Bagpipes in the United States
On this site we would like to present collection and work from Czech-American Michael Cwach who is a bagpiper and musician now living in South Bohemia. He was awarded a Fulbright Fellowship to pursue his study of Bohemian bagpipe traditions of the Czech Lands.
Bagpipes ("dudy" in Czech) are generally associated with the Celtic Fringe of Europe, but one of the richest and most ethnically diverse bagpipe traditions can be found in Central Europe. In the Czech Lands and in neighboring Bavaria this tradition once became marginalized and almost disregarded.
Listen the online interview with Michael for Czech Radio Proglas here
Dissertation work: The pukl and Chodsko
Michael Cwach is also an author of dissertation work dedicated to the topic: The pukl and Chodsko-Aspects of linkage between a bagpipe and an ethnographic region.
The pukl, commonly called dudy, is a bellow-blown bagpipe whose origin and development can be traced to older forms known as grosser Bock and polnischer Bock. The instrument is an important feature in the identity of Chodsko, an ethonographic region of West Bohemia. This thesis shows the significance of the pukl in Chodish tradition through its organology, pedagogy, performance practice, and history. Through the novel Psohlavci, Alois Jirásek offered a footing for reinforcement of Chodish traditions. The thesis argues that a succession of makers, performers, teachers, institutions, and events have woven a web of tradition in which the pukl holds a significant position. Supporting evidence is shown from artworks that are visible to the public as well as decoration on the instrument. Selected from the Chodish canon, the beloved song, ‘Zelený hájové’, illustrates the use of the dialect and ornamentation as being indicative of the region. Two DVDs, The Call of Dudy and Zelený Hájové …, and a glossary of Chodish terms together with a catalogue of field recordings are included.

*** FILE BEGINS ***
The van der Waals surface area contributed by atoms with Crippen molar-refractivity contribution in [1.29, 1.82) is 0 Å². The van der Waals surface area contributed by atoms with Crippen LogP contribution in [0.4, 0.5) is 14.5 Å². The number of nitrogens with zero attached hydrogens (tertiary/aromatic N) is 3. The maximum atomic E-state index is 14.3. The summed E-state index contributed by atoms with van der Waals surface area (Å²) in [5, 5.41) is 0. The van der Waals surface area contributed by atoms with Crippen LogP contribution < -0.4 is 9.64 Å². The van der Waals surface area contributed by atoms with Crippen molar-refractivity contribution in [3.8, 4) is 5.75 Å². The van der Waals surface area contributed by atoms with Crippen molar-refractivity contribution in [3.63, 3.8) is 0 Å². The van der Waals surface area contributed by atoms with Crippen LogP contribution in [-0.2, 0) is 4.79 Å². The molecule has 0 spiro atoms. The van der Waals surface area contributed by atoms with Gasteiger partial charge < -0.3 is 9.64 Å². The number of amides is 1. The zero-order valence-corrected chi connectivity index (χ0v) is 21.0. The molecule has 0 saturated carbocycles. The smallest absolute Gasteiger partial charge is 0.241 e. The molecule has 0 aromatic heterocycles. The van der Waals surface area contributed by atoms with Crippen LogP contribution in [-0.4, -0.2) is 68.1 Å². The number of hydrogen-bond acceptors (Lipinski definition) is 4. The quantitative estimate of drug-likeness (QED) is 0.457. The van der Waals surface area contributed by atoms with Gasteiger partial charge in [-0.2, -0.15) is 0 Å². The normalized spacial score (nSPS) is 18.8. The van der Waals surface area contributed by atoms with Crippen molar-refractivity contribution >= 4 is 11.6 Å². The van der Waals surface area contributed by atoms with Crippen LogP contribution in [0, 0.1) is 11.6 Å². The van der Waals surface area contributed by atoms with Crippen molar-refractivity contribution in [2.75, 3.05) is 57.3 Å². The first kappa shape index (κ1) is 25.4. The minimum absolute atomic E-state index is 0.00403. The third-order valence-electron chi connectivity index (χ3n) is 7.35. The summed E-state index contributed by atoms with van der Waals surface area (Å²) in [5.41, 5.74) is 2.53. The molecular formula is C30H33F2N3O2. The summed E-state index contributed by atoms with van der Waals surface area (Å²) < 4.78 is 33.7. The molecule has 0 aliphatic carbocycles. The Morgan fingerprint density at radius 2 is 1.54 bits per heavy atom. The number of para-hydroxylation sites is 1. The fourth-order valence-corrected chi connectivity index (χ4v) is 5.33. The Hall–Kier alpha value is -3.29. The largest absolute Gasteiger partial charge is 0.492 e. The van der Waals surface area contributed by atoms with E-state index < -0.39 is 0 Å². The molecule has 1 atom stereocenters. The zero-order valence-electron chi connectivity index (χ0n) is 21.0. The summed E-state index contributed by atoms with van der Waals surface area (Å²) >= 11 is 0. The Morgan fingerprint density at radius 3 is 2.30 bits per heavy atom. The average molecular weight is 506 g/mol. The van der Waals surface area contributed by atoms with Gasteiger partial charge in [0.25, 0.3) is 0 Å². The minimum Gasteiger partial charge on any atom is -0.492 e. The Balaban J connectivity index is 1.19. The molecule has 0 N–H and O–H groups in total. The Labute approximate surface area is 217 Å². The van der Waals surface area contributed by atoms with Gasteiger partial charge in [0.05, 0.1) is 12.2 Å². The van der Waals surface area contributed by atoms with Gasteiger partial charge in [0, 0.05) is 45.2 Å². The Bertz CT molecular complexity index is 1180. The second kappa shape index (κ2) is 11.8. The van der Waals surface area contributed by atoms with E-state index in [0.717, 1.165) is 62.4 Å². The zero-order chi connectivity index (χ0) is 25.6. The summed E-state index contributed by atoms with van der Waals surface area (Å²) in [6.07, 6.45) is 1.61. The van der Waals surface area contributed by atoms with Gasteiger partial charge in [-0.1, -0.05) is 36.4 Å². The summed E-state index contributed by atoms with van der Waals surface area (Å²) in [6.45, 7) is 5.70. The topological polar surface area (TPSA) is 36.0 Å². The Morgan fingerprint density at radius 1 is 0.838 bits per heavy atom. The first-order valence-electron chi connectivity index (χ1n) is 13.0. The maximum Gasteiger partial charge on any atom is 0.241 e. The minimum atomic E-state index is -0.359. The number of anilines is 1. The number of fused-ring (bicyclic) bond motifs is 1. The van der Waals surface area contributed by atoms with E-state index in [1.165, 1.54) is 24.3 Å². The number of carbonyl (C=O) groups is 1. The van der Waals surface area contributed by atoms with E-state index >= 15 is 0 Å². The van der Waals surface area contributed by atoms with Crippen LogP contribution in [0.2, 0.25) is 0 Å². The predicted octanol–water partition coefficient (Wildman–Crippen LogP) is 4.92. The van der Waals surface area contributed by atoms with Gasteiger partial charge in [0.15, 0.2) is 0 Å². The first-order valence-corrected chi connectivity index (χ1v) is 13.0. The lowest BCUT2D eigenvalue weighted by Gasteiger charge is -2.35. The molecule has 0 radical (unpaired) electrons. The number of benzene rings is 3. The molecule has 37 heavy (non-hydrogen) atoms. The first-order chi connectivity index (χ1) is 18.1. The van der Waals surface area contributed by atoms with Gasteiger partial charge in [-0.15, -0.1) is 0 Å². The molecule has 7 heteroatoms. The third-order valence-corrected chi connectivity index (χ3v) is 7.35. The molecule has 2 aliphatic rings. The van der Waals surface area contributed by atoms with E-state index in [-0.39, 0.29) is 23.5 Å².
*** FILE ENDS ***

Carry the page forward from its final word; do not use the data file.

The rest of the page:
Feel free to download the original dissertation here.